Audient Sono VS iD14; Which one should you get?

So, since I moved to another country recently, I had to get rid of all my recording gear and start from scratch.

I was set on purchasing the Audient iD14 but then I noticed the Sono.

Usually, the Audient Sono sells for roughly 50% more than the iD14, but I found it for about $50 more than the iD14 on Amazon and thought I would give it a try.

I ended up returning it and still decided to go for the iD14 instead.

In this post I will give you a complete overview of both the Audient Sono and the Audient iD14 as well as tell you my opinion on which one is overall better.

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Basic Differences

The Sono was designed for guitar players since it features a built-in tube preamp and it can be used for reamping.

Additionally, it comes with the Two-Notes cab simulation software that runs directly inside of the Sono, allowing for zero-latency recording.

The Audient iD14 is a regular Audio Interface that doesn’t have a built-in tube preamp; however, the DI input is the best one I’ve tried yet.

Let’s start with an overview the Sono first:

Audient Sono

You probably know this already since you searched for a comparison of the two, but the Audient Sono was specifically designed to be used by Guitar Players.

It comes with a Tube Preamp section that features a 12AX7 Valve/Tube, as well as “Input”, “Drive” and “Output” controls.

Note: No matter how high you turn the Input and the Drive settings, you will only be able to get a slightly overdriven tone.

For high-gain sounds you will need to use an external preamp or pedals.

Additionally, a 3-band EQ with the traditional “Low”, “Mid”, and “High” controls is also available in the preamp section.

All of this allows you to shape the tone of your guitar a bit more than other regular audio interfaces, plus you can use all your pedals to further add effects, distortion, etc., since it really works as a guitar preamp.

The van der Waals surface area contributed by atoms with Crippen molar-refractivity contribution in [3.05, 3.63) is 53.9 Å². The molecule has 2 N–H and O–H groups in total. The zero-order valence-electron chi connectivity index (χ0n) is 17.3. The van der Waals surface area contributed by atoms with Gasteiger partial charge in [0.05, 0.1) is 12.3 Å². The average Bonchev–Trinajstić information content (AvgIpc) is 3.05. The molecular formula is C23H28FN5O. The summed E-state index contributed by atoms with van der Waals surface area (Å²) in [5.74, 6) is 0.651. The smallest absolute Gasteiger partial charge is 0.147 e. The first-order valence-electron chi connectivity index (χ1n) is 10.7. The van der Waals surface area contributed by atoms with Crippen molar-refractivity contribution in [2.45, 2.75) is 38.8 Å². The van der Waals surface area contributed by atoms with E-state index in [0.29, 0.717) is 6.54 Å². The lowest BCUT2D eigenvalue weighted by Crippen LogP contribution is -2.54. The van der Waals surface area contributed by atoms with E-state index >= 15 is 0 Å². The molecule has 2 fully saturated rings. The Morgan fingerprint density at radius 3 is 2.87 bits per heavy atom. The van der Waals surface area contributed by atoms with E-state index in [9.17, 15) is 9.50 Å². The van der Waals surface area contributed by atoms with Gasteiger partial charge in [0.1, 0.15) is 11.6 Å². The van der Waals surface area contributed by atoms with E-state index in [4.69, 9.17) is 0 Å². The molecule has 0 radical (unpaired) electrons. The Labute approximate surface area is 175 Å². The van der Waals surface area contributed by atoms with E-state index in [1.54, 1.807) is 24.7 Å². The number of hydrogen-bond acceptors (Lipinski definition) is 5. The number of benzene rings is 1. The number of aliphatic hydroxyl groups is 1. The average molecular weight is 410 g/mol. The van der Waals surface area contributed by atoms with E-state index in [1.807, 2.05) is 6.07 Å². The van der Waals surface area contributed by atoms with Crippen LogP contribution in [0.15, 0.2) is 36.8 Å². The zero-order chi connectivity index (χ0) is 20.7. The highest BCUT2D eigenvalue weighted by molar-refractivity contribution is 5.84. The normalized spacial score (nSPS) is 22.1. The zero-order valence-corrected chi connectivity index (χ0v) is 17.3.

If you use the DI input on the front of the Sono, the signal will be sent straight to the valve and into the preamp section.

However, it also comes with two additional XLR/TRS combi inputs on the back that can be used to record microphones as well as line level instruments, and these have +48v phantom power switches.

The interesting thing about Input 1 is that it comes with a “To Valve” button that lets you send the signal straight to the Guitar Preamp.

You can use this to add brightness and also warmth to your vocals, or any other thing that you are recording.

In all honesty, I don’t care too much about this feature since I never ended up using it anyway.

Now, one thing I really did like about the Sono is the way the controls are laid out; You have simple knobs that you can turn for each element that you want to control, be it the Headphone Output, Speaker Output, DAW/Input sound blend, etc.

Note: The DAW/Input control lets you choose how much of the Audio that is coming out of your PC vs how much of the direct sound that you are playing can be heard, which lets you record with zero latency.